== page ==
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What's up with the Google's paid link detection algo?
arikgub




msg:4379698
 6:29 pm on Oct 26, 2011 (gmt 0)

After the recent 14th of Oct SERPs shake-up that is commonly considered here as another Panda round, I noticed a very new site that broke into the top positions in the niche I am monitoring. Somehow it managed to take over #1-#3 spots for a few mid-competitive commercial searches. It is still there.

I know this niche pretty well, and can estimate that the achieved rankings allow the Site to pull about $30,000 - $50,000 in monthly sales, and the keywords though not hysterically popular, have enough competition to make this rankings a serious challenge.

What's interesting is that the backlinks analysis for the site above reveals sitewide links and blogposts bought on many hundreds of horrible spammy domains. When I say horrible - I am talking about .info sites that feature links to the Site along other sold links pointing to casinos, insurance sites, debt consolidation and even #*$! enlargement.

Moreover, it looks like these are the ONLY backlinks that Site has. I said to myself - "well, google must be ignoring these links" and I spent a lot of time with Yahoo Explorer, Open Site Explorer and Majestic, to find that hidden powerful link that gives the Site its superb rankings. I couldn't find any.

I am wondering, what the hell is going on with the Google's paid links detection algo? Or with the backlink relevancy factor, that factor alone should be enough to send the Site far down where it deserves to be?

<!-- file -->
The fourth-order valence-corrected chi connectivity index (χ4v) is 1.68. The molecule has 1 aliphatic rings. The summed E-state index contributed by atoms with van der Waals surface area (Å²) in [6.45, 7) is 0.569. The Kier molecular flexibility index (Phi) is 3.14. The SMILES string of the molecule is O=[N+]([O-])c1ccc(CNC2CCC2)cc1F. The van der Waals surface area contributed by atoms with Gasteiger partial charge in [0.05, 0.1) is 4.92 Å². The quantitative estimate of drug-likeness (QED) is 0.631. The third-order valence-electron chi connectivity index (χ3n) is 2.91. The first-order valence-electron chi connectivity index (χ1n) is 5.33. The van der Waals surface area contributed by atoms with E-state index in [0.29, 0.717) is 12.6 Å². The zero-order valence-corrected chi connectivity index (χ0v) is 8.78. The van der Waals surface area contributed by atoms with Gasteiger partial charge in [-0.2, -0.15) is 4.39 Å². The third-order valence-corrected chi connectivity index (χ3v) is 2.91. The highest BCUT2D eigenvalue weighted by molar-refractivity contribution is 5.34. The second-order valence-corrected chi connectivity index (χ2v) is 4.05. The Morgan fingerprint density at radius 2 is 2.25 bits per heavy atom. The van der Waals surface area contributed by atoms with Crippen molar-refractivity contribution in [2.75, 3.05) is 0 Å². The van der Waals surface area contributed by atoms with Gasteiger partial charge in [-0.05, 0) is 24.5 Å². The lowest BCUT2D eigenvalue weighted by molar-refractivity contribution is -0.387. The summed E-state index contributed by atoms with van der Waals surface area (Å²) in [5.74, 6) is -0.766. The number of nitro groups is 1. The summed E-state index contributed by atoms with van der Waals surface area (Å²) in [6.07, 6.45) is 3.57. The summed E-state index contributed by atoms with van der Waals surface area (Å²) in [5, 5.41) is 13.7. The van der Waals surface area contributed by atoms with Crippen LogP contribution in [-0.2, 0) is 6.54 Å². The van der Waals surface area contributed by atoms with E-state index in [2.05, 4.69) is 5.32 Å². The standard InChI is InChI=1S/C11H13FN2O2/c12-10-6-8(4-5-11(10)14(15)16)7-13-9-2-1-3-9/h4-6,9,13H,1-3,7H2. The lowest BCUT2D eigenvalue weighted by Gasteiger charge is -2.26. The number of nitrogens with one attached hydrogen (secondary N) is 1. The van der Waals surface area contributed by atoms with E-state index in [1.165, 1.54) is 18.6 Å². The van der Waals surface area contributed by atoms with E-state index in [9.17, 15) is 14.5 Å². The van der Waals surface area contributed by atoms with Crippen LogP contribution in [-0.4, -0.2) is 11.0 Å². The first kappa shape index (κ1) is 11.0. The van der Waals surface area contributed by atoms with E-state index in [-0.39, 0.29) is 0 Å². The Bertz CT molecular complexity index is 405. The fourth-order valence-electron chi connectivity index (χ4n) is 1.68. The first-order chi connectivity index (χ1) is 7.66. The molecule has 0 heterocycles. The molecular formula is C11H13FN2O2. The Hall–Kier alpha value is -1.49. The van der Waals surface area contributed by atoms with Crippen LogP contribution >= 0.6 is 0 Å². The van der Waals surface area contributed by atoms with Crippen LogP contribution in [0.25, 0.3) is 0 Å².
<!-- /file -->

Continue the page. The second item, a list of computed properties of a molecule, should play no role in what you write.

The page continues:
Frustrating ... Or it may be just that all the rest were pandalyzed, and that's what we are left with now - the High Quality ...

 

glitterball




msg:4379792
 10:00 pm on Oct 26, 2011 (gmt 0)

I've noticed the same - relatively new sites that have bought 100s of cheap backlinks in spammy directories seem to be doing quite well for certain terms at the moment.

onepointone




msg:4379806
 10:20 pm on Oct 26, 2011 (gmt 0)

Some people like to say "well those rankings won't last",
but I believe that's how some currently very popular even "brand" websites got the ball rolling years ago when they started.

If you get enough exposure in the SERPS, eventually you attract some powerful 'genuine' links. Of course your website can't be crap either.

I even see the same effect on 2 of my sites to an extent. Used recip's instead of bought links though...

Wouldn't be surprised if it still works today.

wheel




msg:4379810
 10:29 pm on Oct 26, 2011 (gmt 0)

Some people like to say "well those rankings won't last",

I like to say that. I also like to predict stock market crashes.

It's a high risk strategy. Sometimes it lasts a month, I've seen it last a couple of years. But almost always the chickens come home to roost. Which is why we're both right. The rankings last, until they don't.

Now, if you can pull it off for a year or two, there's some money to be made.

alexsel




msg:4379844
 11:38 pm on Oct 26, 2011 (gmt 0)

We've seen that as well. Spam site ranking number one for a highly profitable keyword (we're talking about millions of dollars). It's not really enough to say that these kinds of strategies work sometimes, and that they may work for years. This site couldn't care less. They'll just create another site and do the same thing over again. It's the genuine companies who work really hard and conduct honest white hat SEO that suffers. The fact that Google can't detect these obvious offenders, is disconcerting and makes me seriously doubt the effectiveness of their spam filters.